Conserve Wildlife Blog

Wild for Volunteers Guest Post: Monitoring Bald Eagles During a Pandemic

April 25th, 2020

by Barbara McKee

Barb fully prepared with her mask, in case of running into people in the remote area she is monitoring (left) and physically distancing on the banks of the Delaware (right).

In these unusual days, under threat of a potentially lethal pandemic and state mandated “social distancing”, I am so thankful that some of my “best friends” are bald eagle pairs and their nestlings! I observe and report on 6 nests in central and northwest NJ.

I am fortunate in that my viewing spots are all on land and roads which are not off limits. Yet most of my viewing locations are remote enough that I rarely have to confront people!

The nests in northwest Jersey are in especially remote locations. It is rare that I see even a couple cars on the roads en route to these nests, and even more unusual is seeing another person. Viewing two of these nests requires me to carry my gear a half mile while bushwhacking through rhododendron thickets.

But then I am on the river, it is calm and peaceful, and all I hear are the sounds of nature waking up in the early morning, feeling the sun rise on my face, and seeing and hearing the hungry eaglets begging their parents for breakfast! This is the perfect stress reliever needed in these troubled times!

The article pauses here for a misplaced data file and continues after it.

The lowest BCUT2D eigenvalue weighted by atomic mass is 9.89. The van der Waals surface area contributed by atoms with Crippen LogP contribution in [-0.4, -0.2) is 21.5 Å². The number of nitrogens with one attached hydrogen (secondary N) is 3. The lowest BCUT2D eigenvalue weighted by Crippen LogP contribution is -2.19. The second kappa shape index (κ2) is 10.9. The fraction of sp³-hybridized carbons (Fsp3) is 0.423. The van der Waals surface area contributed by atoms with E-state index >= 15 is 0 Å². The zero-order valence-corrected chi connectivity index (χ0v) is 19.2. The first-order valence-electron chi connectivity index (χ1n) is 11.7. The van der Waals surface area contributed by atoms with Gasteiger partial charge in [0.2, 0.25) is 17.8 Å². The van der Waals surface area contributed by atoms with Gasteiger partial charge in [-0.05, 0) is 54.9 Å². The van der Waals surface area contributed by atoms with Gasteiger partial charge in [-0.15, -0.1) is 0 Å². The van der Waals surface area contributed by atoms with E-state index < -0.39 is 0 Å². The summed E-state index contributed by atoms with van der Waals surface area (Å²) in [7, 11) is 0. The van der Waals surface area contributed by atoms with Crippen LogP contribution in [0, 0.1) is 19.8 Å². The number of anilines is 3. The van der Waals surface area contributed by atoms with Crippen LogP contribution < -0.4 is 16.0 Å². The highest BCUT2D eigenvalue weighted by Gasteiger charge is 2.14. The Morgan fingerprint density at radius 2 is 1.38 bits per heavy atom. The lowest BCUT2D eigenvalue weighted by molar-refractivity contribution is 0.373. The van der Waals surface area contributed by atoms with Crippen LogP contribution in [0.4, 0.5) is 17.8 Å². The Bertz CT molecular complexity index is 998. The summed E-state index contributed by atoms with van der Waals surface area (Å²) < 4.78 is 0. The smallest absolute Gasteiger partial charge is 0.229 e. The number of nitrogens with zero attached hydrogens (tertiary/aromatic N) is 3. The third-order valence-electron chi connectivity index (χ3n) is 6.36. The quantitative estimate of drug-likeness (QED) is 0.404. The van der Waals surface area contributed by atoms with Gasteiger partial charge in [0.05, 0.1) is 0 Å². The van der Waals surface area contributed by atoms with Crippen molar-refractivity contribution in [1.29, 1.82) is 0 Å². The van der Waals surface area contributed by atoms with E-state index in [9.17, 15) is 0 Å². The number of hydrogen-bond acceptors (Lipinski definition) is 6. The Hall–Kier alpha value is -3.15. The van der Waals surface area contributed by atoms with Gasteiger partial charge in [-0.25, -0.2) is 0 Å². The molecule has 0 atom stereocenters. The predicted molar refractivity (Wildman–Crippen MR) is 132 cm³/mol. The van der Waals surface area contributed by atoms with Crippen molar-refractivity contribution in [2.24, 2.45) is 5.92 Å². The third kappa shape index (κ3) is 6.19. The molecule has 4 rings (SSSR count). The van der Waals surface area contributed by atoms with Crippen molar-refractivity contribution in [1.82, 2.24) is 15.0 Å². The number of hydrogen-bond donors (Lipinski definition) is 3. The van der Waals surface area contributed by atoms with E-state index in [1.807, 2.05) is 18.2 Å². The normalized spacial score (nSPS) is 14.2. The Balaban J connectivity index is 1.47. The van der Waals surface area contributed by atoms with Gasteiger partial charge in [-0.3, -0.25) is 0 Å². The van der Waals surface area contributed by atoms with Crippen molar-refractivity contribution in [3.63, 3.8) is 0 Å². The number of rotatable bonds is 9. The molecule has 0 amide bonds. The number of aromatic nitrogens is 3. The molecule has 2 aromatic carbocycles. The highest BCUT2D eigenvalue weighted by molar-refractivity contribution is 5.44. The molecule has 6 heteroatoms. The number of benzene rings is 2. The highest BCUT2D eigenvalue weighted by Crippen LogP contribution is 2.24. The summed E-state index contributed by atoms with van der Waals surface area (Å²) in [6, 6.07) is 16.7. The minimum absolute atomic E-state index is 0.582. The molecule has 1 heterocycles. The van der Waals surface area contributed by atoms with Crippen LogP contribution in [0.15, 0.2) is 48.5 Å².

Occasionally I have help with the two most remote nests. While these are 60-80 miles from my home, our friend (and fellow eagle project volunteer) lives near the area. When he joins me, we walk in to the viewing site separately, and set up our equipment at least 20-30 feet apart. This is social distancing as it should be!


Note: For the health and safety of our staff, volunteers and the communities where we work, CWF is only performing essential wildlife monitoring and conservation duties. While in the field, staff and volunteers are practicing social distancing and following all state and CDC guidelines to prevent the spread of COVID-19.


Thank you Barb for being a dedicated volunteer and for sharing the video clips below of some of your favorite moments from previous years’ monitoring:

“Mom and one of the nestlings are in the nest and Dad flies in with a huge wad of grass/hay to line the nest bole….keeping it clean, dry and comfy for his kids!” 

“In 2018, a 15 week old fledgling was still hanging around the nest (for two months it stayed!). Here he is perching in a tree, taking a moment for a nice stretch.”

One Response to “Wild for Volunteers Guest Post: Monitoring Bald Eagles During a Pandemic”

  1. Mary Jane Horner says:

    Nice photos.

    Red and I are fortunate as well, although our nests are not that remote. We are able to observe without close human contact. It is a real pleasure to be able to get out and observe nature in such a meaningful way. Another benefit of being a WCC volunteer!

    Mary Jane Horner

 
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